With the song "Burning Times", Christy has recorded possibly the best song of his long and distinguished career. Long a staple of his live sets, in "Burning Times" Christy tells the sad and awful tale of the Inquisition and the murder of Pagan women in the name of God and the Catholic church. The song is quite rightly unforgiving and offers no apologies for the actions of the church and exists to remind us of the power of organised religion to murder, abuse and oppress those, as Christy sings, "whose powers it feared". Protest songs have rarely been so brutal in their subject matter, yet so beautiful as a piece of music.
Elsewhere on the albumn Christy deals with such subject matter as alcoholism, environmental disaster and the injustice of the legal system. However, don't be fooled into thinking that this albumn is downbeat or morbid in anyway. Quite the opposite.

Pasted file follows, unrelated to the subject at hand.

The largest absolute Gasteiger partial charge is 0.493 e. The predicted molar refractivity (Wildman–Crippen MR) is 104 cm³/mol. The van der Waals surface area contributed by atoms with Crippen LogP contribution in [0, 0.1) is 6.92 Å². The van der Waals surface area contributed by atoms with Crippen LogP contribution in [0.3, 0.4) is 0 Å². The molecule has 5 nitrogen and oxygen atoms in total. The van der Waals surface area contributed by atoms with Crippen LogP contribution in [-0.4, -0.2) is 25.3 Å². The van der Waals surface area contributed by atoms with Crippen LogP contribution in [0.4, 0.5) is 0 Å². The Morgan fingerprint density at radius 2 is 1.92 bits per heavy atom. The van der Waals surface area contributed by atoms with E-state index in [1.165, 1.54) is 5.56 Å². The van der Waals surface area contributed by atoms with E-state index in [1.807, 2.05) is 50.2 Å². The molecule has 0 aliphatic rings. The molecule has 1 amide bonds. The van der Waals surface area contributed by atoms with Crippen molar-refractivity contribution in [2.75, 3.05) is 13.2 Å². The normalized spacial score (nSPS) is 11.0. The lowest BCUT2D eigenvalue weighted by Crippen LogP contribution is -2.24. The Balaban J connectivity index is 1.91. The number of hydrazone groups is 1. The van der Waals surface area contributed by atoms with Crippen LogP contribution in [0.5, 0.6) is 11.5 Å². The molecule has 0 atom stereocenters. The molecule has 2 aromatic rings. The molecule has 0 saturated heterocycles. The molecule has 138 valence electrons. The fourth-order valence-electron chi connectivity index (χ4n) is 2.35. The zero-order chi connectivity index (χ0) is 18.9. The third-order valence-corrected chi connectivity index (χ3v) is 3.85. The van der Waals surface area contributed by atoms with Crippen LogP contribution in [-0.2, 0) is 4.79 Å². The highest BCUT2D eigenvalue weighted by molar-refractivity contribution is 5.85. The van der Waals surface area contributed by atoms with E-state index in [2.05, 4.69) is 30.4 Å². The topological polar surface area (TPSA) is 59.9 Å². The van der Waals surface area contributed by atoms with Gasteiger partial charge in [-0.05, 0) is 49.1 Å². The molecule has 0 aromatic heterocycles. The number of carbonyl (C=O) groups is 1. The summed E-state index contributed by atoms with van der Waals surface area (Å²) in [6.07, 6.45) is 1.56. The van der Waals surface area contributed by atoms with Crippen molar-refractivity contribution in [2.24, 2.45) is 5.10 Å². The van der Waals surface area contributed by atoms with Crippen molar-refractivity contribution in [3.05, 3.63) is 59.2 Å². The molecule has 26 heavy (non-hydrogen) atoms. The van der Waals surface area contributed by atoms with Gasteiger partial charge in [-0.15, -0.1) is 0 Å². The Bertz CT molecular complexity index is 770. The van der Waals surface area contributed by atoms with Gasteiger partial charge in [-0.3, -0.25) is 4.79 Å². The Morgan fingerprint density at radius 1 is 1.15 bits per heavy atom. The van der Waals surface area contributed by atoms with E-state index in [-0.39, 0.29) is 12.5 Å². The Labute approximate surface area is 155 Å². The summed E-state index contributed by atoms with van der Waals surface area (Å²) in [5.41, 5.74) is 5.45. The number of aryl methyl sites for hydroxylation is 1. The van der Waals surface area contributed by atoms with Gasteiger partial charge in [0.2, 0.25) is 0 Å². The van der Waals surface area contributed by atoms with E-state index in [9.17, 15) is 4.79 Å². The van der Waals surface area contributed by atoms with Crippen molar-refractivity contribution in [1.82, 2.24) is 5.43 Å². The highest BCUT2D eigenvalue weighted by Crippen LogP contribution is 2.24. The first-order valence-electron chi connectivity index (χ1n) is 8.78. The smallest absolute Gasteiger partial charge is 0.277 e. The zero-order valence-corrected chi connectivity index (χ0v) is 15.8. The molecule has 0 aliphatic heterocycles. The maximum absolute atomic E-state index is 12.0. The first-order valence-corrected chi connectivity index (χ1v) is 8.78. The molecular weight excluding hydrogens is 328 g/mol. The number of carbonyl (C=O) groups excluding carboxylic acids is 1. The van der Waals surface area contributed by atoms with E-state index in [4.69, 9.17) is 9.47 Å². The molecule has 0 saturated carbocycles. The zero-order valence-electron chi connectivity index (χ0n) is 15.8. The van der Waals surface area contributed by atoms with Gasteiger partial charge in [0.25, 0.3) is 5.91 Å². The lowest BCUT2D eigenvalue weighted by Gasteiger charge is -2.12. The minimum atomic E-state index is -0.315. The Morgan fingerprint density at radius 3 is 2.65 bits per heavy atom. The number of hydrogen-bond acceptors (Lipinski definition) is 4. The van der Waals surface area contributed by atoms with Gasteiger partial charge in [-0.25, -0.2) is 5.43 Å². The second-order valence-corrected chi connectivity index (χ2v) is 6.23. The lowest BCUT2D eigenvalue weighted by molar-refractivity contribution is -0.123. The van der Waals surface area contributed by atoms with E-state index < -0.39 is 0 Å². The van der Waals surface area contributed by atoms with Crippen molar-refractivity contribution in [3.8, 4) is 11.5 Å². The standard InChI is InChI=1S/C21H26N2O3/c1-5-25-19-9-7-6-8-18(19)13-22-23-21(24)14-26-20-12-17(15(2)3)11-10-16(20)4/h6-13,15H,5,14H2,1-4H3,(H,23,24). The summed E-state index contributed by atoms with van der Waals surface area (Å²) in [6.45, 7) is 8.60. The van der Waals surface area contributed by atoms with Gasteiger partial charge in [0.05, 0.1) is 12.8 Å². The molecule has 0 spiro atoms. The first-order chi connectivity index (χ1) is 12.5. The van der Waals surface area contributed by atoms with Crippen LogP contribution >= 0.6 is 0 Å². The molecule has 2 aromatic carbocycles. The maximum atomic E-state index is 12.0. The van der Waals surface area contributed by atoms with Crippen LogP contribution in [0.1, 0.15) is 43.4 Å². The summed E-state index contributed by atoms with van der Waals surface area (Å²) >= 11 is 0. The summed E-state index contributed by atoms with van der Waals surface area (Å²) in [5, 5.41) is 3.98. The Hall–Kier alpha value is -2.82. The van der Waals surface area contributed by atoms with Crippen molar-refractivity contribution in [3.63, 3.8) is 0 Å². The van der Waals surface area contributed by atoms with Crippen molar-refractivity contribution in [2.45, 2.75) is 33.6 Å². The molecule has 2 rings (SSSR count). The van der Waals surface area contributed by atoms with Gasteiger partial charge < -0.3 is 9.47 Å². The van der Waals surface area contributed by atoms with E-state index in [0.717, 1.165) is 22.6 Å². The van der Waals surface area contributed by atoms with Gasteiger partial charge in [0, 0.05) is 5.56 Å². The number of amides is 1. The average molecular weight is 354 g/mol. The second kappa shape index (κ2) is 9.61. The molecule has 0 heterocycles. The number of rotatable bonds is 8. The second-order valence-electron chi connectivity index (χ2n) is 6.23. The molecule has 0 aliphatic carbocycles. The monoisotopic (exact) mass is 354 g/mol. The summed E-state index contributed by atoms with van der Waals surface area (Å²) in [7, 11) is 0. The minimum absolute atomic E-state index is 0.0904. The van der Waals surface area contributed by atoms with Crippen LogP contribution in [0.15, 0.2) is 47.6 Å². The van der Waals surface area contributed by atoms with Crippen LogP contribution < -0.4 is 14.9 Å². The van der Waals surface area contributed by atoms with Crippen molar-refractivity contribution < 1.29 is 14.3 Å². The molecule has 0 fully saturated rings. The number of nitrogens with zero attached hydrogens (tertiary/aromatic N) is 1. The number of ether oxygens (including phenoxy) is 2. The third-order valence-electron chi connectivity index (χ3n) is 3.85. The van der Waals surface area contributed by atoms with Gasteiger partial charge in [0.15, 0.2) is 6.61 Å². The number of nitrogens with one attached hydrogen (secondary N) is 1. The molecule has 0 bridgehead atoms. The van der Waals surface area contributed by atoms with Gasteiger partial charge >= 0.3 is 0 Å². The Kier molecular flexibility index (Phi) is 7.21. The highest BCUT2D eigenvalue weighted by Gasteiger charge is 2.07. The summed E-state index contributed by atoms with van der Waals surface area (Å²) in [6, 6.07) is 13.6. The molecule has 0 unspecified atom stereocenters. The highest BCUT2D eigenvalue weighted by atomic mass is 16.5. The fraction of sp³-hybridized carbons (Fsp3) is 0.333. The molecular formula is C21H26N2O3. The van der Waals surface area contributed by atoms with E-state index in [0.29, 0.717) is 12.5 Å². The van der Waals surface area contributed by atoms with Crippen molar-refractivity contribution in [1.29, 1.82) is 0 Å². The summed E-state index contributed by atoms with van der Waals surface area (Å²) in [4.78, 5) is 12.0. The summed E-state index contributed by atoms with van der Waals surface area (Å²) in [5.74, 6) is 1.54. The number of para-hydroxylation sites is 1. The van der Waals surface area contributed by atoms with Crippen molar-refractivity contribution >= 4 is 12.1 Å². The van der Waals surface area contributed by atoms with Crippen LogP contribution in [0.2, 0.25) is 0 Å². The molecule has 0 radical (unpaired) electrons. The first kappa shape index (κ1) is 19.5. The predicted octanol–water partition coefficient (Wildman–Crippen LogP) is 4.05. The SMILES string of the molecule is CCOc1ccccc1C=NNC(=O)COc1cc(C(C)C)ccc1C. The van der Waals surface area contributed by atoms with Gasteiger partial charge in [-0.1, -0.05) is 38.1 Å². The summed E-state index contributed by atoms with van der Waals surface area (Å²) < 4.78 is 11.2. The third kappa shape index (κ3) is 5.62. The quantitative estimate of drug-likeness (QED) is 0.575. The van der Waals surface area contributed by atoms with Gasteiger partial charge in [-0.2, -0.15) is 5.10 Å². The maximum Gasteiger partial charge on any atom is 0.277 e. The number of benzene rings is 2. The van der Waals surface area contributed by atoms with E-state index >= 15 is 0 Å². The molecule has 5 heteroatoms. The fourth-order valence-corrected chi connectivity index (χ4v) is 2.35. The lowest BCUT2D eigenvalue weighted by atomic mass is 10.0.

The inspirational playing of Chirsty and Declan gives new life to the songs, makes them soar and shine and makes the listener long to hear them again and again.
On previous albumns the studio-setting has possibly not proven the best environment to hear Christy, with the songs sometimes losing a degree of the energy and passion of live performance. This is not the case with the albumn "Burning Times" which I would suggest is Christy's greatest work to date.
Understandably, Christy fans will still demand to hear classics such as "Ride On" at concerts but, hopefully, the new songs will be embraced and celebrated like the old stuff.
More than ever Christy Moore is an artist for now, this moment, for today, as he celebrates the good and the bad of the modern world, with a dignity and humanity few can master, and even fewer choose to attempt.
Christy Moore - turning metal into pure gold. Cherish him and buy this albumn now.
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on 2 January 2010